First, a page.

Monday, March 7, 2011

Cool or Cringe?

by Tamara Whitehouse

This music video for Hey Ya by the band OutKast is a perfect example of someone intentionally playing with identities, and ultimately remaining unscathed.  In the first forty seconds, we hear Andre 3000 and his companions speak using African American Vernacular English (AAVE) characteristics, but he is somewhat incongruously dressed in a nerdy style- he’s wearing a button down shirt, a tie, hideous plaid pants and suspenders, all classic and stereotypical tenets of nerd fashion.  This nerdy style, however, seems to remain unmarked by the general audience of the video- I, for one, never noticed that he was dressed nerdily until I was trying to think of illustrative videos for this blog posting.  He still seems cool, likable, and even if it’s noted that he’s not wearing the same casual clothes his companions are, this is not a bad thing.

It seems that the ‘coolness’ and ‘street cred’ that is given to him based on how he speaks overrides the perception we receive from how he’s dressed.  In fact, how he’s dressed might even be considered cool, just because he's cool.  He might be creating a trend with his plaid pants and suspenders.  I propose that a negative can become a positive when the negative action or signal is performed by the ‘in’ group, or by someone who has such a high level of ‘cool’ status that even doing something typically ‘uncool’ (such as wearing nerdy clothes) does not threaten their underlying coolness, and can even reinforce it.  The stigma of being a nerd does not ‘stick’ to Andre 3000 because his singing has AAVE characteristics, which outweigh all else.

Jane Hill describes in detail how AAVE is perceived as being and representing ‘cool-‘ which she defines as “sexy, edgy unflappability” that is highly valued in modern American pop culture (Hill, 166).  Those who use AAVE can claim “desirable qualities,” particularly hypermasculinity (only desirable among white people) and street credibility. Usage among white adults can make them “seem more youthful and in tune with the latest styles in popular culture,” (Hill, 167-168).  AAVE appropriation can lend “desirable qualities” to white people, and an odd and uncomfortable disconnect exists between the coolness of AAVE characteristics and the boundary at which such characteristics become negative- too gangster, too black, too non-Standard (Hill, 169).

On the other hand, AAVE on its own does not give ‘coolness’ to everyone or in all cases.  There are limits and boundaries- the usage of AAVE has to be judged as authentic and natural, otherwise it is cringe-worthy and does a disservice to whoever uses it.  For my first example of this phenomenon, I present to you: Kevin Federline.

This interview includes such cringe-worthy phrases as “you know what I’m sayin’” and “when me and the wife are beefin’ or somethin’ like that.”  They aren’t cringe-worthy on their own when spoken by someone we expect to hear it from, but coming from Kevin, they suddenly are.  He comes off as inauthentic, fake, and pretending.  Why?  Part of it, surely, is simply that he is white- but I hesitate to say that’s the only reason, because white people can use AAVE without being pegged as inauthentic, or at the very least, without being pegged as being quite as inauthentic as Kevin.  Another reason may involve who he’s associated with: Britney Spears, his then-wife.  Though she had changed her public image by then to be more adult, no one can ever forget where she started- bubblegum pop music that’s as far from the world of rap music as country is.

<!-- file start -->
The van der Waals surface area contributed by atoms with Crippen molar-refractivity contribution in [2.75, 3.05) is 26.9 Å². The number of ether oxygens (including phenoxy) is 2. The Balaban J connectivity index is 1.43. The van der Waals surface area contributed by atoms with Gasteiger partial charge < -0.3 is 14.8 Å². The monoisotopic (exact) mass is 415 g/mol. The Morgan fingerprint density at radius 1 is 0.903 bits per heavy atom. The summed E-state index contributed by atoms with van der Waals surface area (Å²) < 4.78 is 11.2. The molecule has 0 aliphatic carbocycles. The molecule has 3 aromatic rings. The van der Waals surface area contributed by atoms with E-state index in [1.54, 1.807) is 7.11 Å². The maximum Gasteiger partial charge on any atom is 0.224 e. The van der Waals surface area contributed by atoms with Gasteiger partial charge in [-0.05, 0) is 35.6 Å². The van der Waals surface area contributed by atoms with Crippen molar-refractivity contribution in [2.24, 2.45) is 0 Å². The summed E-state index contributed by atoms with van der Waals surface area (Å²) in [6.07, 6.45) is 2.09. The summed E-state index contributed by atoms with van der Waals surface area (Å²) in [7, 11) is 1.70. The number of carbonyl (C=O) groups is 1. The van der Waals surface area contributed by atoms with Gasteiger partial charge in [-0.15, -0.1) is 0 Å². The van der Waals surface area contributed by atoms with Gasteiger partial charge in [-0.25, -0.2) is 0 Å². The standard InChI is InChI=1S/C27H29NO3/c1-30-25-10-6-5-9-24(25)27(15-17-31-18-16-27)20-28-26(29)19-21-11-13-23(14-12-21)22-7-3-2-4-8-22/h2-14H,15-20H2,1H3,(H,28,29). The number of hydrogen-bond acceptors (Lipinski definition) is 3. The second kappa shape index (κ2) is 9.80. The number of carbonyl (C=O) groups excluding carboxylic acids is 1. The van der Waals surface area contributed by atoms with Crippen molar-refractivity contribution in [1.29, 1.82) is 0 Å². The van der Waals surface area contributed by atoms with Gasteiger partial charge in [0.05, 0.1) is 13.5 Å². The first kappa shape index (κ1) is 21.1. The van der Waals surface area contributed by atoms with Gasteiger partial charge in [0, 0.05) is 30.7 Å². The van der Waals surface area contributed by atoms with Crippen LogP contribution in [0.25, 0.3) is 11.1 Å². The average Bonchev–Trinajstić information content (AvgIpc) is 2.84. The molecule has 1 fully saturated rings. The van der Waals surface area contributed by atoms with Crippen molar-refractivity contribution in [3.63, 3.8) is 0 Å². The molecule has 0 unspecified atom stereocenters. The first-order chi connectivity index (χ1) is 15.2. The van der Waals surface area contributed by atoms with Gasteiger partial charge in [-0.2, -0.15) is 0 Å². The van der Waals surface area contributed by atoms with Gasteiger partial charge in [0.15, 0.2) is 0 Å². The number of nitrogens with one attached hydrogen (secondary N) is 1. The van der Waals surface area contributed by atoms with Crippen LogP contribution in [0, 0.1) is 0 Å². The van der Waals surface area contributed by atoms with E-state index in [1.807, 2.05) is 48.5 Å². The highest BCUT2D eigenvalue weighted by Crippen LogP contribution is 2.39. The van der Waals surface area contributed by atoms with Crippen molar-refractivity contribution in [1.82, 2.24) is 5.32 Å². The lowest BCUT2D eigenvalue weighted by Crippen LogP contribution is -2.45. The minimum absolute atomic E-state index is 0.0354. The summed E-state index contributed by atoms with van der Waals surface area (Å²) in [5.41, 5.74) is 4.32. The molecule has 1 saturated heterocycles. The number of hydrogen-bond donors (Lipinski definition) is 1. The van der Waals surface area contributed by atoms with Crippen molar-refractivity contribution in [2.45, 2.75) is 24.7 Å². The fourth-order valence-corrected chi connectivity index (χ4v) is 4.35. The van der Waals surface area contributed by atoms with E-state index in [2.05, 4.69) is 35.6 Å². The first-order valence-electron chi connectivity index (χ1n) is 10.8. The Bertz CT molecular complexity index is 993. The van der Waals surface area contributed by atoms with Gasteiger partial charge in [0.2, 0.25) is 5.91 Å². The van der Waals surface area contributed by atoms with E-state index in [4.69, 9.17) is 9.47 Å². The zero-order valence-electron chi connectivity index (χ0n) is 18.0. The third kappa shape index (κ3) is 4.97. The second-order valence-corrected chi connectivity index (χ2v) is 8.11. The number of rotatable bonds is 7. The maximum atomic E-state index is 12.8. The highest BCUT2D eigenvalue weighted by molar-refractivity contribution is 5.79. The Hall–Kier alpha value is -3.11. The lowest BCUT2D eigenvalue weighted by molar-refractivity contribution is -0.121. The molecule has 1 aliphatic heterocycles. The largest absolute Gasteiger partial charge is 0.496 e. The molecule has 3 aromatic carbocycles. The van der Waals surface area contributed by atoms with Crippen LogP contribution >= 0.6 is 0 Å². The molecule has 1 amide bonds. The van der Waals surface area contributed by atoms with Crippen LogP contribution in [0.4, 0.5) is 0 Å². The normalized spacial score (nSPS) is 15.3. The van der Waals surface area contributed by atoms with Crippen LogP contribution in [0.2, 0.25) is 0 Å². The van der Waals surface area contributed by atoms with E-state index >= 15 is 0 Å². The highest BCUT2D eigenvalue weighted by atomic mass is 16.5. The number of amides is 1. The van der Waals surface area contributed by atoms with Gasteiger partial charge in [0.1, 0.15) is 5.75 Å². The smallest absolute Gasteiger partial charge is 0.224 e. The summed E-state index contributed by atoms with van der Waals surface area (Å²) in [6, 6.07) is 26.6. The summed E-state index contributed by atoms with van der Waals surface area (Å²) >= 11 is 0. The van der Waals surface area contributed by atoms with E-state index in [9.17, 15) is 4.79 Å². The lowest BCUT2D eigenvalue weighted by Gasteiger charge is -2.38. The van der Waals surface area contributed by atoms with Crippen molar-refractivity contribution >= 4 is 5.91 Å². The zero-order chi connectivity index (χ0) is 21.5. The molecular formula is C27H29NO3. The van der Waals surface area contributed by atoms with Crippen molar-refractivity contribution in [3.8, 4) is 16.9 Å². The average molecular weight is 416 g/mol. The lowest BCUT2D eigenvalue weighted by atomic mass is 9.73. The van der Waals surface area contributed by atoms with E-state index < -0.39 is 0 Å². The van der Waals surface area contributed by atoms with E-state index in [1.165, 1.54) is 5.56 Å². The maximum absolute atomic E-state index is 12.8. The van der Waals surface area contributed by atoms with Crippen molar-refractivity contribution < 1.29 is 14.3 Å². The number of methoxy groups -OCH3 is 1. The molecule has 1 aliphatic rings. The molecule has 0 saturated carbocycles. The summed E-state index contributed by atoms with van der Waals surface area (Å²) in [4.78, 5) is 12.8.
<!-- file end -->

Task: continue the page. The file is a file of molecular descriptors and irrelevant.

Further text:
Speaking of which, let’s visit my second example: N*SYNC’s cringe-worthy music video for the cringe-worthy song, “Pop.”

The video is bad, with random break dancing and hundreds of cheering white people, but the lyrics make it truly horrible- “why you wanna classify,” “worry ‘bout yours ‘cause I’mma get mine,” and my particular ‘favorite,’ our lovely Justin Timberlake singing defiantly about “the ice around my neck.”  In my opinion, Justin Timberlake can't say ‘ice’ without sounding absolutely silly- he is simply not a part of that culture, at least not during that period of his career.  The song is trying too hard to be cool, to mimic AAVE styles of speech, to enter that world, and therefore it fails.  It becomes, instead, almost a parody- white boys poorly appropriating black culture, making it look ridiculous because they look ridiculous.  They can’t pull it off, but they’re so earnest in their attempt.

N*SYNC are no more convincing in the roles they appropriated than Kevin Federline is.  They both have associations with white culture, perhaps even superwhite culture, that are just too strong.  This results in their performance of black culture being seen as an obvious disconnect.  On the other hand, even though Andre 3000 wears ‘white,’ ‘nerdy’ clothing in his video, which would normally set him apart from the black culture typified in AAVE stereotypes, his usage of AAVE throughout is not marked or suspect.  This could, again, be due to multiple factors.  His companions, at least in the first forty seconds, are wearing more typical street attire, which gives them, at least, credibility in their language usage.  This credibility may rub off on Andre.  The man who introduces the band on the television is white and wearing very classical, white styles of dress, and speaks in a very Standard manner- which could provide a clear contrast between the two differing forms of speech, making Andre’s speech stand out even more as clearly AAVE influenced.  Further, and perhaps most basic and fundamental, Andre appears to be African American- therefore, his use of AAVE is expected and unquestioned.

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